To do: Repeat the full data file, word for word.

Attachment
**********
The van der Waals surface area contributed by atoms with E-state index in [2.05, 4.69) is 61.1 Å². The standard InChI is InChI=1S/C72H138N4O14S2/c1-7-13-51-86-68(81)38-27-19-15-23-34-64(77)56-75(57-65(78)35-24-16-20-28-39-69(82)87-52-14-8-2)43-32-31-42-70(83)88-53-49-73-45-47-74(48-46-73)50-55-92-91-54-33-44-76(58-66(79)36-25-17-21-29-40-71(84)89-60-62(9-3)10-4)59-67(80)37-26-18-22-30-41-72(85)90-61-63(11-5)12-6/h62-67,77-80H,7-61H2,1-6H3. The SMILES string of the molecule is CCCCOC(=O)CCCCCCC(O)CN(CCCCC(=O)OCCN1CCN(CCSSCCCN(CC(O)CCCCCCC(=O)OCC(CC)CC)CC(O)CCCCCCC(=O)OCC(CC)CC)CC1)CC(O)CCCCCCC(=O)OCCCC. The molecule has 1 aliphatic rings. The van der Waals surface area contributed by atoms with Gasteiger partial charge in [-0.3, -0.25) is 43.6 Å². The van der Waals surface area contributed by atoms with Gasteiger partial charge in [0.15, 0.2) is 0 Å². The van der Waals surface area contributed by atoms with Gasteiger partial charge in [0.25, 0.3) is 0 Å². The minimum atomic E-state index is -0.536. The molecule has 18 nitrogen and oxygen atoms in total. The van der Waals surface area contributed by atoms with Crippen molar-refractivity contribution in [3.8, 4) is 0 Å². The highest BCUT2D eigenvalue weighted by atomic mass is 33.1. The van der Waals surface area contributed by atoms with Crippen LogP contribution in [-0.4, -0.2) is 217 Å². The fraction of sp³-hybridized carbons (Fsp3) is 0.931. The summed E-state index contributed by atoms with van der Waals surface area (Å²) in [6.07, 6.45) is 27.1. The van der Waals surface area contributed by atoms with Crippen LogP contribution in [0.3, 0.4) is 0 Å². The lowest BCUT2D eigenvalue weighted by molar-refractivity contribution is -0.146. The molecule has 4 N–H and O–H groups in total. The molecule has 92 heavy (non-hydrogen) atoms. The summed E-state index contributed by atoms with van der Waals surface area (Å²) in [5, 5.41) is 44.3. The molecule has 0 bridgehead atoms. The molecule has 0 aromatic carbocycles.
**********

The van der Waals surface area contributed by atoms with E-state index in [2.05, 4.69) is 61.1 Å². The standard InChI is InChI=1S/C72H138N4O14S2/c1-7-13-51-86-68(81)38-27-19-15-23-34-64(77)56-75(57-65(78)35-24-16-20-28-39-69(82)87-52-14-8-2)43-32-31-42-70(83)88-53-49-73-45-47-74(48-46-73)50-55-92-91-54-33-44-76(58-66(79)36-25-17-21-29-40-71(84)89-60-62(9-3)10-4)59-67(80)37-26-18-22-30-41-72(85)90-61-63(11-5)12-6/h62-67,77-80H,7-61H2,1-6H3. The SMILES string of the molecule is CCCCOC(=O)CCCCCCC(O)CN(CCCCC(=O)OCCN1CCN(CCSSCCCN(CC(O)CCCCCCC(=O)OCC(CC)CC)CC(O)CCCCCCC(=O)OCC(CC)CC)CC1)CC(O)CCCCCCC(=O)OCCCC. The molecule has 1 aliphatic rings. The van der Waals surface area contributed by atoms with Gasteiger partial charge in [-0.3, -0.25) is 43.6 Å². The van der Waals surface area contributed by atoms with Gasteiger partial charge in [0.15, 0.2) is 0 Å². The van der Waals surface area contributed by atoms with Gasteiger partial charge in [0.25, 0.3) is 0 Å². The minimum atomic E-state index is -0.536. The molecule has 18 nitrogen and oxygen atoms in total. The van der Waals surface area contributed by atoms with Crippen molar-refractivity contribution in [3.8, 4) is 0 Å². The highest BCUT2D eigenvalue weighted by atomic mass is 33.1. The van der Waals surface area contributed by atoms with Crippen LogP contribution in [-0.4, -0.2) is 217 Å². The fraction of sp³-hybridized carbons (Fsp3) is 0.931. The summed E-state index contributed by atoms with van der Waals surface area (Å²) in [6.07, 6.45) is 27.1. The van der Waals surface area contributed by atoms with Crippen LogP contribution in [0.3, 0.4) is 0 Å². The lowest BCUT2D eigenvalue weighted by molar-refractivity contribution is -0.146. The molecule has 4 N–H and O–H groups in total. The molecule has 92 heavy (non-hydrogen) atoms. The summed E-state index contributed by atoms with van der Waals surface area (Å²) in [5, 5.41) is 44.3. The molecule has 0 bridgehead atoms. The molecule has 0 aromatic carbocycles.